McDonald’s Retrenches: Forget the Beef, Where’s the Burger?

12 November 2002

The globe’s largest fast food chain McDonald’s is failing in its bid to advertise and discount its way out of trouble [WAMN: 17-Sep-02] as sales continue to slide despite the blandishments of Big M’s heavily promoted $1 fryup fiesta.

In its US marketing heartland, like-for-like sales fell by 0.6% in October, well below the previously targeted figure and resulting in a 55% downgrade of the burger behemoth’s Q4 pre-tax earnings estimates - from $773 million (€764.74m; £486.97m) to $423m.

Accordingly, the company announced Monday it is to retreat from seven countries in the Middle East and Latin America (although in four, ownership will be transferred to developmental franchisees) and close poorly performing units in ten other nations.

Between 400 and 600 jobs are on the line across the world – al least half of them stateside. There have already been a number of senior exits from the marketing department and it is uncertain where else the axe will fall.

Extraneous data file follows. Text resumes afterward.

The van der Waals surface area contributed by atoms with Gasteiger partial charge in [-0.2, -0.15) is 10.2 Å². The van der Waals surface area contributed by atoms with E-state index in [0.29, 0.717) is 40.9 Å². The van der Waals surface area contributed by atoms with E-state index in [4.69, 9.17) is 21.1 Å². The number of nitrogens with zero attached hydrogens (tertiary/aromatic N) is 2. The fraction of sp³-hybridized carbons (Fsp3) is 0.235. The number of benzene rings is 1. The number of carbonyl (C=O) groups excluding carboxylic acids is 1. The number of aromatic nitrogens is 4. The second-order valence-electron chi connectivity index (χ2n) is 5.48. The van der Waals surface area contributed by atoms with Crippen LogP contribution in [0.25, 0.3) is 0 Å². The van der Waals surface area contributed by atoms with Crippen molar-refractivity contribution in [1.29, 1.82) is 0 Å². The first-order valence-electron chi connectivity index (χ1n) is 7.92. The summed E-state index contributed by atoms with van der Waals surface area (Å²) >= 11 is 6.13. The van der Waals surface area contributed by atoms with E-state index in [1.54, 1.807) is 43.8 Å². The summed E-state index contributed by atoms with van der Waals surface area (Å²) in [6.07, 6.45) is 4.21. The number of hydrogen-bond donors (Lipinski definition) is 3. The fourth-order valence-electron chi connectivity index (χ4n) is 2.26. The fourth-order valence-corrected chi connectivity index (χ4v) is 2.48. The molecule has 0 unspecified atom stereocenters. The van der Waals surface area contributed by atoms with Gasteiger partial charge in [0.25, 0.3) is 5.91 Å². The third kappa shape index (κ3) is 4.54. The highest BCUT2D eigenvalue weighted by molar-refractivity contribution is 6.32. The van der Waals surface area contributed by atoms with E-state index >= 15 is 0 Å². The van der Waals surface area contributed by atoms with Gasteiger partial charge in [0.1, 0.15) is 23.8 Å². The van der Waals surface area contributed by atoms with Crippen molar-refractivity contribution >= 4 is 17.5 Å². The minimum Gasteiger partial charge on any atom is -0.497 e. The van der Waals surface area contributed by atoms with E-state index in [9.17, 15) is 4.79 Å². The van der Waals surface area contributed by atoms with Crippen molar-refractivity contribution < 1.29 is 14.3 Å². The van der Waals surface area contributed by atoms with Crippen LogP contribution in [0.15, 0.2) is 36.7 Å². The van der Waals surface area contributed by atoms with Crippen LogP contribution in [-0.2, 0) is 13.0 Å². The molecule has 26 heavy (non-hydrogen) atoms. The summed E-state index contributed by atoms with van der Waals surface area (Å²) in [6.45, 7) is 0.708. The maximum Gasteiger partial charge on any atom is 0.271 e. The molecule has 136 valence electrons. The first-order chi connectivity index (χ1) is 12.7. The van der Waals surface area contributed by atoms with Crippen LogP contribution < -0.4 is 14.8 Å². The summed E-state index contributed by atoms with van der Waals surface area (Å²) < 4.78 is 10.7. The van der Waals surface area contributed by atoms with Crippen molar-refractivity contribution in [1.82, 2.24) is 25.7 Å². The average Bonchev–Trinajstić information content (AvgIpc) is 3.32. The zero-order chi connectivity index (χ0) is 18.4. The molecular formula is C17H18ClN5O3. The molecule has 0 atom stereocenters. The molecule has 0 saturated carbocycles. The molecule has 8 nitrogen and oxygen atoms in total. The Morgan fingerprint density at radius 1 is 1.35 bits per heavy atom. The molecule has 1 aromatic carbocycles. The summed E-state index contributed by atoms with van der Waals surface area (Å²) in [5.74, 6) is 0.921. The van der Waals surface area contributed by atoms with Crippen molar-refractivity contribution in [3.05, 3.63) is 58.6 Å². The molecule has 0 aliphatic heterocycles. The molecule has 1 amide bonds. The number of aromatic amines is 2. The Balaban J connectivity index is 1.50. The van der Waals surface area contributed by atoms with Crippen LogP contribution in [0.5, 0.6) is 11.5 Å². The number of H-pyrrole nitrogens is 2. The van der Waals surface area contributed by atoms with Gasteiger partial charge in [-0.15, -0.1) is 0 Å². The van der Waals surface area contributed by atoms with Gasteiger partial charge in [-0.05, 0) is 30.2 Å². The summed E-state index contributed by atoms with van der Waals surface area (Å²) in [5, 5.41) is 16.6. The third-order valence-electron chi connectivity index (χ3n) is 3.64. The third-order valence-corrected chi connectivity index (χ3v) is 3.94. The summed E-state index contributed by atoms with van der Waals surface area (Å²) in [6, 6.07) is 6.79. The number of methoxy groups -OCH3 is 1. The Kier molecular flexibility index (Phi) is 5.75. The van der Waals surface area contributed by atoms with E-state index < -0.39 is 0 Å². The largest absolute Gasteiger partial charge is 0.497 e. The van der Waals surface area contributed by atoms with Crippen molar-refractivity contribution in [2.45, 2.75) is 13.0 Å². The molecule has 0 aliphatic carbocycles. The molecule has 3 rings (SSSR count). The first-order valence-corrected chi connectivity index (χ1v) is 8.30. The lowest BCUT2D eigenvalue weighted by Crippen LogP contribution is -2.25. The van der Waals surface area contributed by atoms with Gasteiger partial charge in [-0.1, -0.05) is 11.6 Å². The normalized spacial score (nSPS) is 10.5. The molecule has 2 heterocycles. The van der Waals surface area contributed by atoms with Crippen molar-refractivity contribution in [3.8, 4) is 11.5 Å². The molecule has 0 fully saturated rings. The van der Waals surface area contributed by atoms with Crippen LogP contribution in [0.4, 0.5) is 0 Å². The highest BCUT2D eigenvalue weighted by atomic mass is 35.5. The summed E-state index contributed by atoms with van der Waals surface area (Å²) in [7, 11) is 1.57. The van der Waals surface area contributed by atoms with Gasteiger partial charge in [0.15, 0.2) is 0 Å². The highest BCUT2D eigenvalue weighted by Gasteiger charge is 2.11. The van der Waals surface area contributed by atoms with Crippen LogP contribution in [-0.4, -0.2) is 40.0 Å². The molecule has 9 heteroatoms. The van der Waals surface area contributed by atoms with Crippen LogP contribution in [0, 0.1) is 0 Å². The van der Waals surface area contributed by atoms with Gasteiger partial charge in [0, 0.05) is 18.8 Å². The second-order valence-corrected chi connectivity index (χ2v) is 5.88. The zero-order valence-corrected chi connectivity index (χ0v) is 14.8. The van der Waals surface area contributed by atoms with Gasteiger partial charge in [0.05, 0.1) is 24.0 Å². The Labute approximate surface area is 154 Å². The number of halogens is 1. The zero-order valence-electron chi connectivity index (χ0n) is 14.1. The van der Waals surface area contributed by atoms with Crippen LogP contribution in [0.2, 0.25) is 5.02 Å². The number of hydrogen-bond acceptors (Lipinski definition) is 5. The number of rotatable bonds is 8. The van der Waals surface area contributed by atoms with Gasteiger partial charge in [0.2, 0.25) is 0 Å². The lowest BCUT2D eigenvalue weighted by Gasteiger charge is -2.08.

Says chairman/ceo Jack Greenberg: “These actions are the right things to do for McDonald’s shareholders, the brand and our business. We remain focused on growing our existing restaurants’ sales and we're committed to making the changes necessary to succeed in the challenging worldwide economic and competitive environments in which we operate.”

But there’s no pleasing the entrail-rakers. Opines one seer at Salomon Smith Barney: “The fact that McDonald's did not generate flat-to-positive [comparisons] in October, given the easy year-on-year comparison and the significantly boosted advertising spend, is highly disconcerting.”

He also cited lobbying from some franchisees that Big M should close up to 1,000 units, adding that such a move “might be prudent”. More significantly, he lowered his earnings forecast for Q4 and the whole year respectively to £0.32 and $1.40.

Data sourced from:; additional content by WARC staff